Steel Against the Sky (1941)

Steel Against the Sky (1941)

This “B” movie in every sense of the word actually boasts a pretty well known cast including Alexis Smith Lloyd Nolan Gene Lockhart Howard da Silva Edward Brophy and even Jackie Gleason & John Ridgely uncredited. Unfortunately the drama is rather routine leaving this viewer uninvolved and the comedy is second rate slapstick at best. The story has all the typical elements: some suspense generated from the danger of building large suspension bridges like the Golden Gate a love triangle and some “sidekick” humor – none of which are particularly compelling. It’s hard to decide whether the surprisingly (given the actors) substandard acting or special effects are the primary disappointment in this clunker.

Rocky Evans (Nolan) is the eldest of three brothers in a working class family who were raised by their widower father ‘Pop’ (Edward Ellis). One of his younger brothers Pete (Brophy playing his typical wisecracking sidekick role) works with & for foreman Rocky as they follow in Pop’s footprints in the dangerous profession of building high rise bridges. Gleason’s cameo is as a tipsy steel worker buying too many cigarettes from the diner’s machine. Rocky’s youngest brother Chuck (Craig Stevens) is the “black sheep” of the family a dreamer with ideas trying to find a quick way to riches. His latest scheme involves a Professor (Walter Catlett doing a cheap S.Z. Sakall impression if I’ve ever seen one) who’s trying to invent a steel substitute he calls “samsonite”. Although this 75+ minute film may have been too short without the Professor’s scenes it certainly would have been better!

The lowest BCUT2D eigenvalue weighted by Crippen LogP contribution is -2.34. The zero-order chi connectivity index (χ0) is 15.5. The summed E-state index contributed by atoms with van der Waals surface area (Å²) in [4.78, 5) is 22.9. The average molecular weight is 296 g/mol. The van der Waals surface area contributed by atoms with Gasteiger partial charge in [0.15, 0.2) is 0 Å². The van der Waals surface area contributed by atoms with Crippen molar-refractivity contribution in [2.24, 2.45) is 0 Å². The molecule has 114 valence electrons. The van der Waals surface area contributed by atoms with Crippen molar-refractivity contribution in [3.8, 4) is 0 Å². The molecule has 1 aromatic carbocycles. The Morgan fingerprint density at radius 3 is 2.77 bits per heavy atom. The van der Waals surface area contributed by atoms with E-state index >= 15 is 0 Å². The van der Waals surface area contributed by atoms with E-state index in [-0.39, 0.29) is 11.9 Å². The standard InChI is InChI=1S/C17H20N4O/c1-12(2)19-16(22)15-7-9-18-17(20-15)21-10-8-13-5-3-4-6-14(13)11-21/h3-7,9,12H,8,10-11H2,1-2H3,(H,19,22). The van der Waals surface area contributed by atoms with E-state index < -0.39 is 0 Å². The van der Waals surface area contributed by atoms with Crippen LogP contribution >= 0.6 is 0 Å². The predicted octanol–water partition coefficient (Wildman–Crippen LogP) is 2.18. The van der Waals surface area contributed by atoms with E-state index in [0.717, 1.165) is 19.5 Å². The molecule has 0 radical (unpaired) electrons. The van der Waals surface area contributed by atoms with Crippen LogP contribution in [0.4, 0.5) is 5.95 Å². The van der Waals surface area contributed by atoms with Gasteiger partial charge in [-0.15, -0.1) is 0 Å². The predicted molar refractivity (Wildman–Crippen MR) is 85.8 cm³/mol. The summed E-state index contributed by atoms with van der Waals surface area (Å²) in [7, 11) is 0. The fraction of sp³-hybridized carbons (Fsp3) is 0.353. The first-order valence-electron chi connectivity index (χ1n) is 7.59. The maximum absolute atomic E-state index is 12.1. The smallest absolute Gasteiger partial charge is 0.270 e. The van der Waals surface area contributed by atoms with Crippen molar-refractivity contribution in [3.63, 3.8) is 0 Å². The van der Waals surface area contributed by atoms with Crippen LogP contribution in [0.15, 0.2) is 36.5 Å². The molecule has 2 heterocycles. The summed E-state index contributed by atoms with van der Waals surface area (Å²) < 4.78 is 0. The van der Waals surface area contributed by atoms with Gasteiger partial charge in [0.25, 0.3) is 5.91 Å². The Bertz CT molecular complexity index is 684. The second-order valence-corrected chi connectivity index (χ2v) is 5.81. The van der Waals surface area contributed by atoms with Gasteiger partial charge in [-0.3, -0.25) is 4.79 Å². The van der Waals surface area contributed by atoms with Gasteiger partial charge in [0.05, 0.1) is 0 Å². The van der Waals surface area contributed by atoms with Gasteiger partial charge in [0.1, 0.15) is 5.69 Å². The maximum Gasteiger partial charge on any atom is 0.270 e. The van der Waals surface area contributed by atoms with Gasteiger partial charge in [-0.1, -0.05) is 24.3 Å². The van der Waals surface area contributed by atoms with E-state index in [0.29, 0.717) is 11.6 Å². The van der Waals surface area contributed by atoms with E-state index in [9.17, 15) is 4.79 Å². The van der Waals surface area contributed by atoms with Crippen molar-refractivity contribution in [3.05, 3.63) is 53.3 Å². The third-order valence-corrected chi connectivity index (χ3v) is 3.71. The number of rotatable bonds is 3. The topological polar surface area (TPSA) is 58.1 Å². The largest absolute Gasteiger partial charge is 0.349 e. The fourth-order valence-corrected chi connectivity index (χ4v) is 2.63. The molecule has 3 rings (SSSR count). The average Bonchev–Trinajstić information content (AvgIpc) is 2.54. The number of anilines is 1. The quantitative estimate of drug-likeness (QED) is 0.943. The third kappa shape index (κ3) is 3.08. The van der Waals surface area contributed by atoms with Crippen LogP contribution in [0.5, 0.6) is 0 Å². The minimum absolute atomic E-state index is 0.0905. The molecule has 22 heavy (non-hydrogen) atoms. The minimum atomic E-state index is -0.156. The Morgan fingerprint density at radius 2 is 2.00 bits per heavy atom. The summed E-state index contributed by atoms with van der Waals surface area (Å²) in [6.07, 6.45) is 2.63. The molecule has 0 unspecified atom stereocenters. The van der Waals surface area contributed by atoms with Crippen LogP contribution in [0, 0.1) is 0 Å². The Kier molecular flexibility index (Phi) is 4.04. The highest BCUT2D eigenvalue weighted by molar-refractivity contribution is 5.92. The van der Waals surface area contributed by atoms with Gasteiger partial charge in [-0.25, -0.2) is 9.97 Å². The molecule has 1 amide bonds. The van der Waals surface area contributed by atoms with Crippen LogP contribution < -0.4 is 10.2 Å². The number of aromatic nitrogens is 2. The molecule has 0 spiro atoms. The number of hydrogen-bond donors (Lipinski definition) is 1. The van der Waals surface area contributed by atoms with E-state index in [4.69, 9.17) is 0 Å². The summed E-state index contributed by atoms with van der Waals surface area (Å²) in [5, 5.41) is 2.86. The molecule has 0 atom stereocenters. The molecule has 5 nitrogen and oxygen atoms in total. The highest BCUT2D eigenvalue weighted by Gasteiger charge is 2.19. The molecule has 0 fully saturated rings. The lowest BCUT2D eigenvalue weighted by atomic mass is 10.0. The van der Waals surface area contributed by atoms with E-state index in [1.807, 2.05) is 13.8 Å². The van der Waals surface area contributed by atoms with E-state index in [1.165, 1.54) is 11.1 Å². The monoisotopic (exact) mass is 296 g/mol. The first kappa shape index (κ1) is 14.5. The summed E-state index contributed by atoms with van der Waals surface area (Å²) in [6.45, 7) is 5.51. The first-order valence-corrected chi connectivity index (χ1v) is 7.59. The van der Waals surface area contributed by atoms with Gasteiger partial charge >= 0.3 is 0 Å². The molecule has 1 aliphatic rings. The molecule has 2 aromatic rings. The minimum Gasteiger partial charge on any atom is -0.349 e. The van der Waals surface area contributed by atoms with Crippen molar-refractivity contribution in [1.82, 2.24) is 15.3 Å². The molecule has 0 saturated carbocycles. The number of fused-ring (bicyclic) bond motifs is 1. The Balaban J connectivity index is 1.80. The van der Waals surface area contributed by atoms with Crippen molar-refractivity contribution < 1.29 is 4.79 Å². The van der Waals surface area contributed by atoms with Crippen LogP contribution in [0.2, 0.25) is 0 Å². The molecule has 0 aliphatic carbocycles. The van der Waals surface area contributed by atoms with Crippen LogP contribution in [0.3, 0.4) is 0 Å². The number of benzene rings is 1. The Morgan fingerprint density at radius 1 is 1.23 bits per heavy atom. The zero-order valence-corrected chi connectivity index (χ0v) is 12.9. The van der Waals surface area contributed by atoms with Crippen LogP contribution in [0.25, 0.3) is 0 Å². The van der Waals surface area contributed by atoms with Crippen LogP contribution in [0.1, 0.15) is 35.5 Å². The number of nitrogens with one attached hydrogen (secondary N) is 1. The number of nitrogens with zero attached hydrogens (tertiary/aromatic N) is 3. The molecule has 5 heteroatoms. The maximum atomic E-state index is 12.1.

Rocky has had his eye on his boss’s (Lockhart) daughter Helen (Smith) for a long time though Helen has never thought of Rocky as more than an friendly acquaintance. Rocky actually Helen avoid a driving violation ticket from a police officer (Ridgely). In a scene which doesn’t come across as funny as the film-makers must have thought it would be Helen meets Chuck after she’d been invited home by Rocky for a home cooked meal made by Pop. Their meal is interrupted by explosions in the basement made by the Professor and his experiments. Chuck later escorts Helen home in a contrived scene since it’s in Helen’s car. Even though Helen makes Chuck feel guilty for not doing an honest day’s work like his brothers it’s clear that some chemistry has developed between the two. And what do you know Chuck shows up at the bridge site to start working there the next day.

Due to a weather reports received by “Lockhart” he must hire more workers to try and complete the bridge before a big winter storm hits. Bugs Little (da Silva) who’d earlier been fired by Rocky for his drinking on the job uses the opportunity to sneak attack his former foreman. Chuck earns some respect by stopping the fight and saving Bugs’s life catching him as he’d fallen off the high rise. Of course Rocky then learns of Helen’s affection for Chuck and this leads to several scenes of conflict and a falling out between the brothers. Almost all of these scenes are ridiculous perhaps the silliest being the one between Pop and Helen. But after the storm another “high wire” heroic effort by Chuck will lead to a reconciliation and the happy ending “we” all want.

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